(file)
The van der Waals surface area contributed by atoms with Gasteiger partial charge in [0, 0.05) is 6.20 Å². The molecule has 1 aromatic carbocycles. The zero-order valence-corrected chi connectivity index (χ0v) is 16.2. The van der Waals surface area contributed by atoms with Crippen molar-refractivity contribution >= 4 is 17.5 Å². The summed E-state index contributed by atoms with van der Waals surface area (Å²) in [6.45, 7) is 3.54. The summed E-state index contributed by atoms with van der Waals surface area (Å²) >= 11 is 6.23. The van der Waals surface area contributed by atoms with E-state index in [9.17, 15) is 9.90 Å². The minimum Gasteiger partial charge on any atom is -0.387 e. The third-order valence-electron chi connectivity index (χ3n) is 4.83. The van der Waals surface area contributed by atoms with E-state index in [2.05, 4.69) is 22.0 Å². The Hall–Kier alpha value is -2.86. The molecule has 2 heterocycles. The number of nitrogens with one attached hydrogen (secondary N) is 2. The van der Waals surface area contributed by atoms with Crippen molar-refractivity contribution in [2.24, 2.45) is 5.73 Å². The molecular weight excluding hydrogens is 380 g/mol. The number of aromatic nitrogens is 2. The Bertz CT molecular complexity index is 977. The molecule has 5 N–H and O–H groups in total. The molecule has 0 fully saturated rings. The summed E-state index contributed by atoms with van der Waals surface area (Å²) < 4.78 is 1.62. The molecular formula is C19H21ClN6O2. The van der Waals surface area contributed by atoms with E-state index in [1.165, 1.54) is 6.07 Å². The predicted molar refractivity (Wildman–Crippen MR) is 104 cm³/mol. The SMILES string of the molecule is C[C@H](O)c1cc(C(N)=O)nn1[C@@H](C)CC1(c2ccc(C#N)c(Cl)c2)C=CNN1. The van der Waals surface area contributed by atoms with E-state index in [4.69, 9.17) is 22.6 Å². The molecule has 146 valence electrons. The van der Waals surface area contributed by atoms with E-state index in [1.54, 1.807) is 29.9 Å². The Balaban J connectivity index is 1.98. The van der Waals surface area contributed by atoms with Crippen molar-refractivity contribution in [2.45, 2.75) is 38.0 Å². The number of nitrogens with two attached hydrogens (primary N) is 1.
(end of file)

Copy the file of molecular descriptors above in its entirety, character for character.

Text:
The van der Waals surface area contributed by atoms with Gasteiger partial charge in [0, 0.05) is 6.20 Å². The molecule has 1 aromatic carbocycles. The zero-order valence-corrected chi connectivity index (χ0v) is 16.2. The van der Waals surface area contributed by atoms with Crippen molar-refractivity contribution >= 4 is 17.5 Å². The summed E-state index contributed by atoms with van der Waals surface area (Å²) in [6.45, 7) is 3.54. The summed E-state index contributed by atoms with van der Waals surface area (Å²) >= 11 is 6.23. The van der Waals surface area contributed by atoms with E-state index in [9.17, 15) is 9.90 Å². The minimum Gasteiger partial charge on any atom is -0.387 e. The third-order valence-electron chi connectivity index (χ3n) is 4.83. The van der Waals surface area contributed by atoms with E-state index in [2.05, 4.69) is 22.0 Å². The Hall–Kier alpha value is -2.86. The molecule has 2 heterocycles. The number of nitrogens with one attached hydrogen (secondary N) is 2. The van der Waals surface area contributed by atoms with Crippen molar-refractivity contribution in [2.24, 2.45) is 5.73 Å². The molecular weight excluding hydrogens is 380 g/mol. The number of aromatic nitrogens is 2. The Bertz CT molecular complexity index is 977. The molecule has 5 N–H and O–H groups in total. The molecule has 0 fully saturated rings. The summed E-state index contributed by atoms with van der Waals surface area (Å²) < 4.78 is 1.62. The molecular formula is C19H21ClN6O2. The van der Waals surface area contributed by atoms with E-state index in [1.165, 1.54) is 6.07 Å². The predicted molar refractivity (Wildman–Crippen MR) is 104 cm³/mol. The SMILES string of the molecule is C[C@H](O)c1cc(C(N)=O)nn1[C@@H](C)CC1(c2ccc(C#N)c(Cl)c2)C=CNN1. The van der Waals surface area contributed by atoms with E-state index in [4.69, 9.17) is 22.6 Å². The molecule has 146 valence electrons. The van der Waals surface area contributed by atoms with E-state index in [1.54, 1.807) is 29.9 Å². The Balaban J connectivity index is 1.98. The van der Waals surface area contributed by atoms with Crippen molar-refractivity contribution in [2.45, 2.75) is 38.0 Å². The number of nitrogens with two attached hydrogens (primary N) is 1.